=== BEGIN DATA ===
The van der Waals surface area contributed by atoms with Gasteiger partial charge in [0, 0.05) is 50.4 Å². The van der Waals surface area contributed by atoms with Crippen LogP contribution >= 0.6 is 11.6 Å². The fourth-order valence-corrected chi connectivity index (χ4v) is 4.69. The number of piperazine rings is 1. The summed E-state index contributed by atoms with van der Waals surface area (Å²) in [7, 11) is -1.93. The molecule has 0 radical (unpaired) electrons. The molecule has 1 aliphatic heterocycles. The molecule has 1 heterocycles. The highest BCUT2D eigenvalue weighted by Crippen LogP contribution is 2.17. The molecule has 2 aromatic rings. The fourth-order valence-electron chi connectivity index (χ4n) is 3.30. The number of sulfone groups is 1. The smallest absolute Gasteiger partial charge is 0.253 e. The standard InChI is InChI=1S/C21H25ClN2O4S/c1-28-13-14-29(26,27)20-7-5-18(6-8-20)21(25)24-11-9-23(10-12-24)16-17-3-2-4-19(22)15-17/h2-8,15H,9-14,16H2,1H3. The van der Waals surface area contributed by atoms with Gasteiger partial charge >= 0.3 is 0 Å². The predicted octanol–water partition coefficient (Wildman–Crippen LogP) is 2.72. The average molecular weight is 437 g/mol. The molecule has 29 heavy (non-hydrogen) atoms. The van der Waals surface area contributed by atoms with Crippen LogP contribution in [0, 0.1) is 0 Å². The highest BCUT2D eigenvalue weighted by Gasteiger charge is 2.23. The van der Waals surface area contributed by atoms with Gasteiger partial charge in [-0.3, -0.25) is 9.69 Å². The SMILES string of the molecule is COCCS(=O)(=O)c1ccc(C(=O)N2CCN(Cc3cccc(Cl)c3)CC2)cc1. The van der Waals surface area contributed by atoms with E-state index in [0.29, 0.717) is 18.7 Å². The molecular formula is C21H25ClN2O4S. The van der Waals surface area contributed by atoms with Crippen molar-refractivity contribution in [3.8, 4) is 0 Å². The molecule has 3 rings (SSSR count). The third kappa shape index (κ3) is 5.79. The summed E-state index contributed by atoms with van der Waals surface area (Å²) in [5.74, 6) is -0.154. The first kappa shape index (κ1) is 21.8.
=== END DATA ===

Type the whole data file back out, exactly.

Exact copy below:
The van der Waals surface area contributed by atoms with Gasteiger partial charge in [0, 0.05) is 50.4 Å². The van der Waals surface area contributed by atoms with Crippen LogP contribution >= 0.6 is 11.6 Å². The fourth-order valence-corrected chi connectivity index (χ4v) is 4.69. The number of piperazine rings is 1. The summed E-state index contributed by atoms with van der Waals surface area (Å²) in [7, 11) is -1.93. The molecule has 0 radical (unpaired) electrons. The molecule has 1 aliphatic heterocycles. The molecule has 1 heterocycles. The highest BCUT2D eigenvalue weighted by Crippen LogP contribution is 2.17. The molecule has 2 aromatic rings. The fourth-order valence-electron chi connectivity index (χ4n) is 3.30. The number of sulfone groups is 1. The smallest absolute Gasteiger partial charge is 0.253 e. The standard InChI is InChI=1S/C21H25ClN2O4S/c1-28-13-14-29(26,27)20-7-5-18(6-8-20)21(25)24-11-9-23(10-12-24)16-17-3-2-4-19(22)15-17/h2-8,15H,9-14,16H2,1H3. The van der Waals surface area contributed by atoms with Gasteiger partial charge >= 0.3 is 0 Å². The predicted octanol–water partition coefficient (Wildman–Crippen LogP) is 2.72. The average molecular weight is 437 g/mol. The molecule has 29 heavy (non-hydrogen) atoms. The van der Waals surface area contributed by atoms with Crippen LogP contribution in [0, 0.1) is 0 Å². The highest BCUT2D eigenvalue weighted by Gasteiger charge is 2.23. The van der Waals surface area contributed by atoms with Gasteiger partial charge in [-0.3, -0.25) is 9.69 Å². The SMILES string of the molecule is COCCS(=O)(=O)c1ccc(C(=O)N2CCN(Cc3cccc(Cl)c3)CC2)cc1. The van der Waals surface area contributed by atoms with E-state index in [0.29, 0.717) is 18.7 Å². The molecular formula is C21H25ClN2O4S. The van der Waals surface area contributed by atoms with Crippen molar-refractivity contribution in [3.8, 4) is 0 Å². The molecule has 3 rings (SSSR count). The third kappa shape index (κ3) is 5.79. The summed E-state index contributed by atoms with van der Waals surface area (Å²) in [5.74, 6) is -0.154. The first kappa shape index (κ1) is 21.8.